Sooner Tea Party leader Al Gerhart was found guilty Wednesday night of blackmailing a state senator.
Gerhart, an Oklahoma City carpenter, did not get any prison time. Jurors decided a $1,000 fine should be the only punishment for the felony offense.
“The jury held him accountable,” prosecutor Scott Rowland said afterward. “They obviously worked very hard to make the punishment fit the crime. I think they got it right. ... I suspect the jury believes this will be an appropriate deterrent to him and others.”
Gerhart was convicted of blackmail for sending Sen. Cliff Branan an email last year demanding passage of a bill in a Senate committee.
Gerhart also was found guilty of violating the Oklahoma Computer Crimes Act for using a computer to accomplish the blackmail. Jurors chose no fine and no prison time on the second felony offense.
Gerhart, 55, faced up to 10 years in prison and $15,000 in fines on the two felonies. He turned down a plea deal before trial that would have given him unsupervised probation for a year and no felony convictions.
A dejected Gerhart said the verdicts against him “just chills free speech.”
“Who is going to want to risk holding a politician accountable at this point?” he said. “I lost a thousand dollars. I became a felon. I lost my voting rights. I lost my gun rights. I’m probably getting off easy compared to the rest of society, though.”
He said he will appeal.
The jury of eight women and four men deliberated almost eight hours Wednesday at the Oklahoma County Courthouse.
“This is crazy,” defense attorney Kevin Adams told jurors in closing arguments Wednesday morning. “This is what we do in America. We have the right to free speech.”
The attorney told jurors the case has lots of implications for every citizen’s rights.
Rowland, the first assistant district attorney, countered that freedom of speech does not protect blackmail.
“He tried to hijack the political process. He tried to cheat,” the prosecutor said in his closing arguments. “It corrupts the process. That’s why this case is important.”
Rowland told jurors “we can’t let people like Al Gerhart” force legislators to pass laws because they fear him. He said Gerhart wasn’t content to be one of hundreds of voices the senate chairman heard and that he wanted to be the only voice.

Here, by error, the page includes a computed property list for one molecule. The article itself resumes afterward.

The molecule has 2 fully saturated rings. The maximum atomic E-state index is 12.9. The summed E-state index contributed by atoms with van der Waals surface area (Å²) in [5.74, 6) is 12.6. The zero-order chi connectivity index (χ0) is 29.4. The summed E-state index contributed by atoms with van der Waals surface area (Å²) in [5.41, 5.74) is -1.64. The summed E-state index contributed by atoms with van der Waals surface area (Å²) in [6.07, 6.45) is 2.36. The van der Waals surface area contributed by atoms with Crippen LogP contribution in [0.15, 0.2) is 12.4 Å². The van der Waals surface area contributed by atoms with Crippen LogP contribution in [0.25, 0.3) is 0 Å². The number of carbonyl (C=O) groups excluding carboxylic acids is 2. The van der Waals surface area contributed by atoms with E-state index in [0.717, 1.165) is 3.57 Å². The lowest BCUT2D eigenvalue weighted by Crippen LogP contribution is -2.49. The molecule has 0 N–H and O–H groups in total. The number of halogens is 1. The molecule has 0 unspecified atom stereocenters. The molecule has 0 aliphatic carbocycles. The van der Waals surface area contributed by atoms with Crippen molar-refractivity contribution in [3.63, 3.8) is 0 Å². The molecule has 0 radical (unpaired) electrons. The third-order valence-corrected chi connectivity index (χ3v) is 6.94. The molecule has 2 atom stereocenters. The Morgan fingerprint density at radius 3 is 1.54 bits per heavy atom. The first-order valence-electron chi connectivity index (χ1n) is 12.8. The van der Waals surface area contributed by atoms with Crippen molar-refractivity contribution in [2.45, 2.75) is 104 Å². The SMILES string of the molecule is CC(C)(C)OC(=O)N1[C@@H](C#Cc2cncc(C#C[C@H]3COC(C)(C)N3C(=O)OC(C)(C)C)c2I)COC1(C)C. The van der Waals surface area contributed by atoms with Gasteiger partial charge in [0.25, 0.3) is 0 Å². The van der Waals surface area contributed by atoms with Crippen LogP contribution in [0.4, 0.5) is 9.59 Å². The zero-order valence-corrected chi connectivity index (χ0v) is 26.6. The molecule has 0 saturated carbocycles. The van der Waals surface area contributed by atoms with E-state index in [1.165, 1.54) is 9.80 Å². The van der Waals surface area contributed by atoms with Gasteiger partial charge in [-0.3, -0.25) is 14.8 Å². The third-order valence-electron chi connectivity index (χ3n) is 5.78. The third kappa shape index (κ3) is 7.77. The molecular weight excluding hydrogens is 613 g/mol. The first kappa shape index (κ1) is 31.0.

Gerhart admitted sending the email to Branan on March 26, 2013, demanding the passage in a Senate committee of a House bill involving a United Nations plan.
Branan, R-Oklahoma City, is chairman of the Senate Energy and Environment Committee.
“I know evil exists,” Branan testified Tuesday about the email. “It really scared me....He definitely was wanting me to do something I did not want to do.”
The state House of Representatives already had passed the bill, but it died when the Senate Energy committee did not consider it. Branan said the bill was a solution to a problem that did not exist. He said he already had refused to let four similar Senate bills be heard.
In the email, misspelling one word, Gerhart wrote: “Branan, Get that bill heard or I will make sure you regret not doing it. I will make you the laughing stock of the Senate if I don’t hear that this bill will be heard and passed. We will dig into your past, yoru family, your associates and once we start on you there will be no end to it. This is a promise.”
Gerhart did not testify but jurors did see a recording of his April 2013 news conference about the email.
He said in the news conference that when he mentioned “family” in the email he was not meaning the senator’s kids.
Branan is married with two teenage children. The senator on Tuesday called Gerhart a bully for threatening his family.
Branan has been a senator since November 2002 and is not running this year for re-election because of term limits. He instead is running for a seat on the Oklahoma Corporation Commission.
Defense attorneys contended that Branan was not really upset by the email but pushed for charges against Gerhart to silence a political opponent.